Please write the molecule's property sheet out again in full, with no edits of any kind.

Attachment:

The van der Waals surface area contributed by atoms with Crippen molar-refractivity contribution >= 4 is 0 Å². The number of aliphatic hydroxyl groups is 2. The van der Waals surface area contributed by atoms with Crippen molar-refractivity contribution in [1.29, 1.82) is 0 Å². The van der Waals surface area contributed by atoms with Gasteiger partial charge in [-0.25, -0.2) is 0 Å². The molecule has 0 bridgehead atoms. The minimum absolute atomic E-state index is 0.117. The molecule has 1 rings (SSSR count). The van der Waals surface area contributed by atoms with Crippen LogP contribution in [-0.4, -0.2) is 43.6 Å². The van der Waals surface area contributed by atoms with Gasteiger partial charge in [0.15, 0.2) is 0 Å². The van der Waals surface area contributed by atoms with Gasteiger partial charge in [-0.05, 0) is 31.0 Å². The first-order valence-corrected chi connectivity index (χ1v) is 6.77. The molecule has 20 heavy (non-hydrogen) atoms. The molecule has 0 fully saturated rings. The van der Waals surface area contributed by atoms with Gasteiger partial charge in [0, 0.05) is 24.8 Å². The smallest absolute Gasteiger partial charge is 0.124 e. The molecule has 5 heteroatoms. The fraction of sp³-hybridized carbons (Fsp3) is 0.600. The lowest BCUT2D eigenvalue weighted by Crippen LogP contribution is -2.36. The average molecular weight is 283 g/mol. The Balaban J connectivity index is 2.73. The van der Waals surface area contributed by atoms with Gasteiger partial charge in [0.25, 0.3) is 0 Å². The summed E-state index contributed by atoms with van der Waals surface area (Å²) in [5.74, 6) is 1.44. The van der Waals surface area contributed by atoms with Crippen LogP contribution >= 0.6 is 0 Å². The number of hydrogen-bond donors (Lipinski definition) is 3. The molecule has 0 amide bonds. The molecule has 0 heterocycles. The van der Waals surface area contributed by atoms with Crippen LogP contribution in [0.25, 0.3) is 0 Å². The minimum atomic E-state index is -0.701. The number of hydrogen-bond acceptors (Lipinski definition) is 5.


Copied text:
The van der Waals surface area contributed by atoms with Crippen molar-refractivity contribution >= 4 is 0 Å². The number of aliphatic hydroxyl groups is 2. The van der Waals surface area contributed by atoms with Crippen molar-refractivity contribution in [1.29, 1.82) is 0 Å². The van der Waals surface area contributed by atoms with Gasteiger partial charge in [-0.25, -0.2) is 0 Å². The molecule has 0 bridgehead atoms. The minimum absolute atomic E-state index is 0.117. The molecule has 1 rings (SSSR count). The van der Waals surface area contributed by atoms with Crippen LogP contribution in [-0.4, -0.2) is 43.6 Å². The van der Waals surface area contributed by atoms with Gasteiger partial charge in [0.15, 0.2) is 0 Å². The van der Waals surface area contributed by atoms with Gasteiger partial charge in [-0.05, 0) is 31.0 Å². The first-order valence-corrected chi connectivity index (χ1v) is 6.77. The molecule has 20 heavy (non-hydrogen) atoms. The molecule has 0 fully saturated rings. The van der Waals surface area contributed by atoms with Gasteiger partial charge in [0, 0.05) is 24.8 Å². The smallest absolute Gasteiger partial charge is 0.124 e. The molecule has 5 heteroatoms. The fraction of sp³-hybridized carbons (Fsp3) is 0.600. The lowest BCUT2D eigenvalue weighted by Crippen LogP contribution is -2.36. The average molecular weight is 283 g/mol. The Balaban J connectivity index is 2.73. The van der Waals surface area contributed by atoms with Gasteiger partial charge in [0.25, 0.3) is 0 Å². The summed E-state index contributed by atoms with van der Waals surface area (Å²) in [5.74, 6) is 1.44. The van der Waals surface area contributed by atoms with Crippen LogP contribution >= 0.6 is 0 Å². The number of hydrogen-bond donors (Lipinski definition) is 3. The molecule has 0 amide bonds. The molecule has 0 heterocycles. The van der Waals surface area contributed by atoms with Crippen LogP contribution in [0.25, 0.3) is 0 Å². The minimum atomic E-state index is -0.701. The number of hydrogen-bond acceptors (Lipinski definition) is 5.